3. Make a travel map

Get a big wall map and pick out all of the places you’ve travelled to. We stick blue pins in all of the locations our six-year-old has been, then we stick green pins in all of the places she’d like to visit – this changes often, as every time she learns about a new country at school or sees an exciting movie set, she decides she wants to visit it!

You can pick up wall maps for a few quid, so this is a lovely and inexpensive long-term project to work on.

4. Build a den in the garden

Who doesn’t love building dens? I have such brilliant memories of doing this as a child. Gather together lots of long sticks, some tarpaulin and bungee cords to tie around the trees, and get building! Once we’re happy with our den, we usually kit it out with some picnic blankets and cushions, then take snacks and books inside to read for a while.

5. Have a PJ day

This is one of my daughter’s favourite things to do and it’s especially good on a rainy day. We stay in our PJs and spend the day playing board games, drawing, watching movies and building indoor dens with chairs and blankets. Sometimes, if we need to head outside to replenish snacks, I let her walk to the shop with me in her pyjamas – because if you can’t do that when you’re six, then when can you?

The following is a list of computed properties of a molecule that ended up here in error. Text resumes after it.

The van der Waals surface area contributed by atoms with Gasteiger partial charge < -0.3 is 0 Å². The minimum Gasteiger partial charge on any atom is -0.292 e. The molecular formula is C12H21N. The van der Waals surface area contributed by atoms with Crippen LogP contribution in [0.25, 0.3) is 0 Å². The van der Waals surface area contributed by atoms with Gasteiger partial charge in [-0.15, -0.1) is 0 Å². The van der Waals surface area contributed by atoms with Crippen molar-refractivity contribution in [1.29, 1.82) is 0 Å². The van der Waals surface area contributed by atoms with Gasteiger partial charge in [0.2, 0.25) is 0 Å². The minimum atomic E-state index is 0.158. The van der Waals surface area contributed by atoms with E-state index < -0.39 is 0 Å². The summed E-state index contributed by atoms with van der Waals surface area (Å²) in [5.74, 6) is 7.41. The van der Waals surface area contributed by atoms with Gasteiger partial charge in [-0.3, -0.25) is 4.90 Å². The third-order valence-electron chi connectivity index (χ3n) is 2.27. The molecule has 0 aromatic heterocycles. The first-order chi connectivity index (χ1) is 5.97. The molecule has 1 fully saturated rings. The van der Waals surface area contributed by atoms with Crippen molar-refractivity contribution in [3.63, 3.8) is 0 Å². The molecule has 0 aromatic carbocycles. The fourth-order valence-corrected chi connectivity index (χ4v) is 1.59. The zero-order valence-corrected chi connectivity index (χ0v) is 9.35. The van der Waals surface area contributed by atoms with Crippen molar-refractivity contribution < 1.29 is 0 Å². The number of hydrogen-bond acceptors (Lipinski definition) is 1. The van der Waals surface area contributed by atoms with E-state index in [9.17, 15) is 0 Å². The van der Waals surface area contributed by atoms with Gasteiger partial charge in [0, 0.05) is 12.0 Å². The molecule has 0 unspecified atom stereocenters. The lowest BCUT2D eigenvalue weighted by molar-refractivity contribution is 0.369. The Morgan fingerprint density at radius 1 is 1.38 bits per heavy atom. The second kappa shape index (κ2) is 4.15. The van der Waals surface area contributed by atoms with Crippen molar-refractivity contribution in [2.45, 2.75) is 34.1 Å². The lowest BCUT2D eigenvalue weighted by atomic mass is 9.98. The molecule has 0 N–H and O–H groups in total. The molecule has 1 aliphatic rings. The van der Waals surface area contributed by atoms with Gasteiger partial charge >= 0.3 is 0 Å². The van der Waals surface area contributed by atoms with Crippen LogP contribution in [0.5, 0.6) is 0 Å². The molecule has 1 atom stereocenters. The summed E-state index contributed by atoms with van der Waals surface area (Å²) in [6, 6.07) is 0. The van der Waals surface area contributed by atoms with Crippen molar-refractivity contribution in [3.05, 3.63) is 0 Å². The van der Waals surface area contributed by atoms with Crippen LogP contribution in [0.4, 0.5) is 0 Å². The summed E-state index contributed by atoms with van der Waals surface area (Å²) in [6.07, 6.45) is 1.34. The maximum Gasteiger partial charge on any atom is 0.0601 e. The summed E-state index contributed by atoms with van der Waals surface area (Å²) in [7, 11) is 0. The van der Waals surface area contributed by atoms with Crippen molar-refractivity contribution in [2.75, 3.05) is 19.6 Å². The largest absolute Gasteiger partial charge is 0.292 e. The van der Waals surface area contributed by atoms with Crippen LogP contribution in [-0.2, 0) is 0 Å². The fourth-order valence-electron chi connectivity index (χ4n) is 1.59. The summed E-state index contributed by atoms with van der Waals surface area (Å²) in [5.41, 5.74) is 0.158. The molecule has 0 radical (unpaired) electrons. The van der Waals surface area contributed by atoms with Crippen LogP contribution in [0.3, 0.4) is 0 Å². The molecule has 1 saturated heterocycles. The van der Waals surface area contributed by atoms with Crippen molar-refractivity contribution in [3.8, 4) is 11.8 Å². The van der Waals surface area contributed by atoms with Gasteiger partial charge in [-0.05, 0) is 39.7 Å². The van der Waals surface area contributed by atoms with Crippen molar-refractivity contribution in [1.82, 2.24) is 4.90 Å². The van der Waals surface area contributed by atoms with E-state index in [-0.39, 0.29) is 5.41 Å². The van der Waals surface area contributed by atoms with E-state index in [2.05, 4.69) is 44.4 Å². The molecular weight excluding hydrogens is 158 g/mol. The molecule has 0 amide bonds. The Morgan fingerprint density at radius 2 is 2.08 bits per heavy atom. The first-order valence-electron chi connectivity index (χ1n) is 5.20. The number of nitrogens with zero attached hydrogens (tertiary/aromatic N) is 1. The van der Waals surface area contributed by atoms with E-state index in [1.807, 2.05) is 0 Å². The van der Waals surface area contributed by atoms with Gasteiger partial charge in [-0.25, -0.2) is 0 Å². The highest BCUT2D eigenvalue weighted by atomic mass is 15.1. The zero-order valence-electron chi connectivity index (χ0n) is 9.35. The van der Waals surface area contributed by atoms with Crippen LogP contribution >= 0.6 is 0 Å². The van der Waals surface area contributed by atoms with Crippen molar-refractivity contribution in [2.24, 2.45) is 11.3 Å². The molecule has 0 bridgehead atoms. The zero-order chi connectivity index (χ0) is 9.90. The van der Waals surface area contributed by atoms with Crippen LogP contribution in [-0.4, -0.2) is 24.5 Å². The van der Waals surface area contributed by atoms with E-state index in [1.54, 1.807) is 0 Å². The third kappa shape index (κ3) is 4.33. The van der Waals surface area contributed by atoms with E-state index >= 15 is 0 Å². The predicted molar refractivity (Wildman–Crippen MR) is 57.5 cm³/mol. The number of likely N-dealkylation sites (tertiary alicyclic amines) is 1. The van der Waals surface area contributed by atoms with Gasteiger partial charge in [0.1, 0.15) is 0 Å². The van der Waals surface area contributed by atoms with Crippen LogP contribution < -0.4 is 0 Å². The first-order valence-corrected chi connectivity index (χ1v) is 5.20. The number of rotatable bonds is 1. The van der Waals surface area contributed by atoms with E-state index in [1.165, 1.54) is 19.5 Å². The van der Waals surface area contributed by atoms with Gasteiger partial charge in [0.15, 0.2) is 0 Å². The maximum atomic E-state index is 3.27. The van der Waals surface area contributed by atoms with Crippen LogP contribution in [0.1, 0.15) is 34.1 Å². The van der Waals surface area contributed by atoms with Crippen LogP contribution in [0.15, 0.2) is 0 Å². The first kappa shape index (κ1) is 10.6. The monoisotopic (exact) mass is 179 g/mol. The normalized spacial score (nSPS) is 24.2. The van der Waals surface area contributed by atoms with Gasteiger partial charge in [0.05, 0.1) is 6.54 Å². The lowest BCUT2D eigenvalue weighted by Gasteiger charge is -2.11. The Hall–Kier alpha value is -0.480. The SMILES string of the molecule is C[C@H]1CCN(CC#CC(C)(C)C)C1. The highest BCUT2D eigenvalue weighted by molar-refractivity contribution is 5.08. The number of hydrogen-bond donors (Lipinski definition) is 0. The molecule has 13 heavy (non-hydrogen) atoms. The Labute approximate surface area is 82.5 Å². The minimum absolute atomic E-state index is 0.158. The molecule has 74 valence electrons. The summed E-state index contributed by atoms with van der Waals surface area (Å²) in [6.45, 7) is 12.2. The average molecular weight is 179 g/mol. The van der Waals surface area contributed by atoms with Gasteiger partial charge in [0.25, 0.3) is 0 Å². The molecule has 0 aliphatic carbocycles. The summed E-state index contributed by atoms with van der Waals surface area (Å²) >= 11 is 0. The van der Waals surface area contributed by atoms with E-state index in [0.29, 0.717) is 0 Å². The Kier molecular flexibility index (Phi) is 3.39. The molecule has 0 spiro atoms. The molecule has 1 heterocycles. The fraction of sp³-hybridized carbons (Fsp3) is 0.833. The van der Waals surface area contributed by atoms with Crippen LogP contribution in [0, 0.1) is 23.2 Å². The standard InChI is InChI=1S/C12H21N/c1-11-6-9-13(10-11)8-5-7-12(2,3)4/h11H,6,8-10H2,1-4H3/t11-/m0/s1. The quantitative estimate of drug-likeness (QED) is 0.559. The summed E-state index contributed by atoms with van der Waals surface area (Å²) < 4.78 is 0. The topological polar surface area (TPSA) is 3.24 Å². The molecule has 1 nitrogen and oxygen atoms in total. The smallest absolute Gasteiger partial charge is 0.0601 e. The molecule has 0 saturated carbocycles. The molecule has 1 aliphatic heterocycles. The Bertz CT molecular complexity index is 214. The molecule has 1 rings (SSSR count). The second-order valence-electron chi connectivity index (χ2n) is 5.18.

6. Combine nature with art

Head outdoors and collect leaves of various shapes and colours, then press them using heavy books. Once they’re pressed and dry, we love leaf printing – use a small paint roller to apply paint to the leaf and then press it onto paper or card to make your print.

We love turning the leaf prints into bigger pictures – like big leaf people with heads and hands and feet. It’s a brilliant way to get kids’ imaginations going! Alternatively, get some metallic marker pens and draw designs on leaves before sealing them with glossy Mod Podge and making some jazzy leaf bunting.

7. Learn a new skill